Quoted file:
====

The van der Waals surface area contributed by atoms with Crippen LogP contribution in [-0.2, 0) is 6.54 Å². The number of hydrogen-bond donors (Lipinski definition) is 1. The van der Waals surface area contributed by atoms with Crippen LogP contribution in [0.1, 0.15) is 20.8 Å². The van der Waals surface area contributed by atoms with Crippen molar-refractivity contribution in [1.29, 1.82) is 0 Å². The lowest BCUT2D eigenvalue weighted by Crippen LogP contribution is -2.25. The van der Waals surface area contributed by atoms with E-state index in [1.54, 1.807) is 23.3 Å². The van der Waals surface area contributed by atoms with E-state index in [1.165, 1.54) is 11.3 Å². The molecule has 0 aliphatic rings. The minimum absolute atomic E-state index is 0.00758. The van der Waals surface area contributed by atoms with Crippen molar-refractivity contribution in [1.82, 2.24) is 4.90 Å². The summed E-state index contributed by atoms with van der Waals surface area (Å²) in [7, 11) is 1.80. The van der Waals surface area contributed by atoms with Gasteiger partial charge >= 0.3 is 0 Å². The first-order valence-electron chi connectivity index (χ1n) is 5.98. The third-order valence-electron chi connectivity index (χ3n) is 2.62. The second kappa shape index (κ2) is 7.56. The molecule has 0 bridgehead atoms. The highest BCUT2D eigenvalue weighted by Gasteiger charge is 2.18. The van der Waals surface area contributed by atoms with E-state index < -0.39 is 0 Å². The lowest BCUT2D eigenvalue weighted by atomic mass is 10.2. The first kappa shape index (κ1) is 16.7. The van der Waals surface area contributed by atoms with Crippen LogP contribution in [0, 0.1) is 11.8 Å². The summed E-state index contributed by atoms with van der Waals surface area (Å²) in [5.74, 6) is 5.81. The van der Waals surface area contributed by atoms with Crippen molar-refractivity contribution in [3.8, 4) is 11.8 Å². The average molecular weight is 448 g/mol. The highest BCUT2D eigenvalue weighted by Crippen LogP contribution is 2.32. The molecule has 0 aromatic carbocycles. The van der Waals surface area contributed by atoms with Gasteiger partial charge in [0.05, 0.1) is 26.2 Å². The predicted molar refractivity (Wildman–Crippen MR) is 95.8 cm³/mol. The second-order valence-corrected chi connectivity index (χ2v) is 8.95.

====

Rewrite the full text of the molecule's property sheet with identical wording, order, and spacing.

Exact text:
The van der Waals surface area contributed by atoms with Crippen LogP contribution in [-0.2, 0) is 6.54 Å². The number of hydrogen-bond donors (Lipinski definition) is 1. The van der Waals surface area contributed by atoms with Crippen LogP contribution in [0.1, 0.15) is 20.8 Å². The van der Waals surface area contributed by atoms with Crippen molar-refractivity contribution in [1.29, 1.82) is 0 Å². The lowest BCUT2D eigenvalue weighted by Crippen LogP contribution is -2.25. The van der Waals surface area contributed by atoms with E-state index in [1.54, 1.807) is 23.3 Å². The van der Waals surface area contributed by atoms with E-state index in [1.165, 1.54) is 11.3 Å². The molecule has 0 aliphatic rings. The minimum absolute atomic E-state index is 0.00758. The van der Waals surface area contributed by atoms with Crippen molar-refractivity contribution in [1.82, 2.24) is 4.90 Å². The summed E-state index contributed by atoms with van der Waals surface area (Å²) in [7, 11) is 1.80. The van der Waals surface area contributed by atoms with Gasteiger partial charge >= 0.3 is 0 Å². The first-order valence-electron chi connectivity index (χ1n) is 5.98. The third-order valence-electron chi connectivity index (χ3n) is 2.62. The second kappa shape index (κ2) is 7.56. The molecule has 0 bridgehead atoms. The highest BCUT2D eigenvalue weighted by Gasteiger charge is 2.18. The van der Waals surface area contributed by atoms with E-state index < -0.39 is 0 Å². The lowest BCUT2D eigenvalue weighted by atomic mass is 10.2. The first kappa shape index (κ1) is 16.7. The van der Waals surface area contributed by atoms with Crippen LogP contribution in [0, 0.1) is 11.8 Å². The summed E-state index contributed by atoms with van der Waals surface area (Å²) in [5.74, 6) is 5.81. The van der Waals surface area contributed by atoms with Crippen molar-refractivity contribution in [3.8, 4) is 11.8 Å². The average molecular weight is 448 g/mol. The highest BCUT2D eigenvalue weighted by Crippen LogP contribution is 2.32. The molecule has 0 aromatic carbocycles. The van der Waals surface area contributed by atoms with Gasteiger partial charge in [0.05, 0.1) is 26.2 Å². The predicted molar refractivity (Wildman–Crippen MR) is 95.8 cm³/mol. The second-order valence-corrected chi connectivity index (χ2v) is 8.95.